At a special called meeting Thursday afternoon, the Lookout Mountain, Ga. City Council decided to have a request for proposals (RFP) ready by June 1 for a new Town Center.
With a room full of interested citizens present, the conversation about what needs to be done next and the order in which to do it was led by Mayor Bill Glascock. Since City Attorney Bill Pickering was not present to provide legal advice, no binding decisions were made. The purpose of the meeting was to talk about the process that needs to take place. The broad questions that needed answers were how to go about creating a RFP, how to relay the information to the designers, and how much input the city council and planning commission should have.
Mayor Glascock said the first thing that the town needs to create is the RFP. This is a very specific guide, that is given to a developer so their proposal will conform to the needs and vision of the city and so every developer that looks at it will be able to understand the same things. Mayor Glascock was told that the RFP should be very detailed so there is a clear understanding of what is desired. Jimmy Chapin, whose plan was presented to the town planning commission Tuesday night, told Mr. Glascock that “a developer can’t read your mind”. However, he added that if the RFP is “super specific” all the elements of creativity were taken away. He reminded the council that a developer can propose whatever they want, but the council still has to approve it.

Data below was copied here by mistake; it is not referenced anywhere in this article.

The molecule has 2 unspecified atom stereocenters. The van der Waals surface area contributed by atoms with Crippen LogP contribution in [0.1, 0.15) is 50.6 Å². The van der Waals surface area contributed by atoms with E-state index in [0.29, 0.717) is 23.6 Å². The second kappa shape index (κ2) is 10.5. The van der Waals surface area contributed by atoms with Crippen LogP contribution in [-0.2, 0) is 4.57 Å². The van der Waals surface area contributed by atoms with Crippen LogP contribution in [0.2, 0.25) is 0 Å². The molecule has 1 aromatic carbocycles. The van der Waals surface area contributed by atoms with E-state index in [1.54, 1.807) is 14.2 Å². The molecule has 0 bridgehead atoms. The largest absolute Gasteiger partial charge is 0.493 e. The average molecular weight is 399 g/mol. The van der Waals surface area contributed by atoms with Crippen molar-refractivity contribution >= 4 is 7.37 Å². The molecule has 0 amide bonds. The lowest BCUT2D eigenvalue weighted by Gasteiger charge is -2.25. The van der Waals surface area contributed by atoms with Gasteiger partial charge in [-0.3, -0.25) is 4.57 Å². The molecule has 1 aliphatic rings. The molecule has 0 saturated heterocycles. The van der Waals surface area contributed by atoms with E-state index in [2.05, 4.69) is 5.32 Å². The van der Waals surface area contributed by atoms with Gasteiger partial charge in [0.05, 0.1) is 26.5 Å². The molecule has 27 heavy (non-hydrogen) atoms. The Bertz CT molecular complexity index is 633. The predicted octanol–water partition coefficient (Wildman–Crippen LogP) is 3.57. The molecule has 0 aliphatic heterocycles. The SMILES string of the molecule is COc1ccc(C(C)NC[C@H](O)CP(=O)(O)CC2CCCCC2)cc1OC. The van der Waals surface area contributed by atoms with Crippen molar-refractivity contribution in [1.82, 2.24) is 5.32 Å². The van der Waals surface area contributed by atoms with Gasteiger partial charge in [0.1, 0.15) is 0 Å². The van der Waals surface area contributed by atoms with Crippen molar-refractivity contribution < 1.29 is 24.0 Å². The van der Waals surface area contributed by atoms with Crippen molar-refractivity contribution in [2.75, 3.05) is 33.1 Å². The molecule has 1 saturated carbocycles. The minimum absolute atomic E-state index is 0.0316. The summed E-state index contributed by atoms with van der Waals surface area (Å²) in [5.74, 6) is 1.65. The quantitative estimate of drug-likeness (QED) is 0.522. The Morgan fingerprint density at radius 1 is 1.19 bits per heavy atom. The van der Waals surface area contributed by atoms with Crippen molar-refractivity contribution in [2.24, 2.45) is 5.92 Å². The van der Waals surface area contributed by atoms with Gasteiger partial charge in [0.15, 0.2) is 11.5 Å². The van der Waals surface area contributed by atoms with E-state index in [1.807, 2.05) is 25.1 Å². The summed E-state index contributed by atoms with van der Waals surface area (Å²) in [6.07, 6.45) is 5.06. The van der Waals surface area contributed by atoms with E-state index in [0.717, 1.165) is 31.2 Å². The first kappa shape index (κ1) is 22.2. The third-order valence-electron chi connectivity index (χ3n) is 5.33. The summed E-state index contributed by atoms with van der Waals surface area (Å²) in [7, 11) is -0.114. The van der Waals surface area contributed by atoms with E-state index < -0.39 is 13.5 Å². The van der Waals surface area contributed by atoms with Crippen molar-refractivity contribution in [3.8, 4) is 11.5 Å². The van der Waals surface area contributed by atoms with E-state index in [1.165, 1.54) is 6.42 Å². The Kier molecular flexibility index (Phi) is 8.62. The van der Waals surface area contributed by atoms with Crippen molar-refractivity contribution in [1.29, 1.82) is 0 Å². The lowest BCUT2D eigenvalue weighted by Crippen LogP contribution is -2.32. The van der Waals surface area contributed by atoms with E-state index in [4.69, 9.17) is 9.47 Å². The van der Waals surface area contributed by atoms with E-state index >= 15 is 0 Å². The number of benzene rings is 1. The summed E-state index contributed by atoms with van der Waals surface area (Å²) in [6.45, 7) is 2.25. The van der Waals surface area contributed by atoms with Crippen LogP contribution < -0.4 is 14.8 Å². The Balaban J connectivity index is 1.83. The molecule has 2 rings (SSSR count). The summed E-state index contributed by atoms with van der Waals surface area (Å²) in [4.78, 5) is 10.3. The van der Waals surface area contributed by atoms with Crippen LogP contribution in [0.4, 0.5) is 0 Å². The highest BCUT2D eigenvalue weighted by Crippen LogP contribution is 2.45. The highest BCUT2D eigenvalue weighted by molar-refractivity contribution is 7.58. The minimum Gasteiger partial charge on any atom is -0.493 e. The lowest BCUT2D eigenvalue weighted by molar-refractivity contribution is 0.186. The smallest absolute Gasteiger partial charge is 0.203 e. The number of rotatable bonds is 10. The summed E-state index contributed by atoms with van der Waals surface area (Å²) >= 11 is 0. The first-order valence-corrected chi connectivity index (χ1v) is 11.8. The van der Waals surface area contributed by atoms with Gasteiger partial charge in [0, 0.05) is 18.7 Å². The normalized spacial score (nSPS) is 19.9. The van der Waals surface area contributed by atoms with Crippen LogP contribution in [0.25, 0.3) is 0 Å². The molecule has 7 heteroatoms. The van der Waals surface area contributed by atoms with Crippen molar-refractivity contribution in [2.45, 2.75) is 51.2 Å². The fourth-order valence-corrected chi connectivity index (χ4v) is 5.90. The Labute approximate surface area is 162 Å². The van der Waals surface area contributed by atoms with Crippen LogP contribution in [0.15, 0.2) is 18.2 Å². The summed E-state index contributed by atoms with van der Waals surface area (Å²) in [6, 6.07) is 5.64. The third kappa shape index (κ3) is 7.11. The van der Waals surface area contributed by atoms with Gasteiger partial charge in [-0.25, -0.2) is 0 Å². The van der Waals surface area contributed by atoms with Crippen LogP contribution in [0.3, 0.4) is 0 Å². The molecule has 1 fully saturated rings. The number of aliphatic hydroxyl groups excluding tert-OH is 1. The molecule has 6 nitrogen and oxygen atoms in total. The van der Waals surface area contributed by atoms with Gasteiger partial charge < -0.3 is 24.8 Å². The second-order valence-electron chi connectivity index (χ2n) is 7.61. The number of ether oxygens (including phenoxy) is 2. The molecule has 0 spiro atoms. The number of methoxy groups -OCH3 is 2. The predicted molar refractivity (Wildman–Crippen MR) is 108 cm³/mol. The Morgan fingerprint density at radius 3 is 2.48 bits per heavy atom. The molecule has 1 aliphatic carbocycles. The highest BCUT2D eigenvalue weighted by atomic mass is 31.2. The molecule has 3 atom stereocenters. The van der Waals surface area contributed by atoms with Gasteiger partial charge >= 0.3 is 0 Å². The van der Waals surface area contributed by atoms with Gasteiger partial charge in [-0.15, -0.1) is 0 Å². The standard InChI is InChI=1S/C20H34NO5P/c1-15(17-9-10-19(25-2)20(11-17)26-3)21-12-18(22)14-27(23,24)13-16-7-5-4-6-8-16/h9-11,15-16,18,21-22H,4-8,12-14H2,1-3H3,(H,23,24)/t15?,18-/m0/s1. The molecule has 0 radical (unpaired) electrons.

The procedure that emerged from the lengthy discussions is that the first element of the RFP should be a statement to define the city’s vision of the project. Another element is what the city wants to accomplish with the development which is the factual information. Once it is available, the town will be required to advertise for a certain amount of time, and offer the RFP to any developer who requests it. After 45-60 days, the developers will present their ideas to the city council. At that point the council will recommend which developers to send to the planning commission. That board will determine if the proposal meets the standards set forth by the city. The planning commission then will make a recommendation back to the city council which can accept or reject it.
The property the city owns and that is to be developed is a total of 1.67 acres. Any plan that is submitted will have to include the clearly specified space and functional requirements for a fire and police department and city hall. These buildings will need to be integrated into any commercial property. The city also plans to enter the RFP process by planning the municipal buildings themselves. However, the council is open to having a developer include these buildings into their master plans.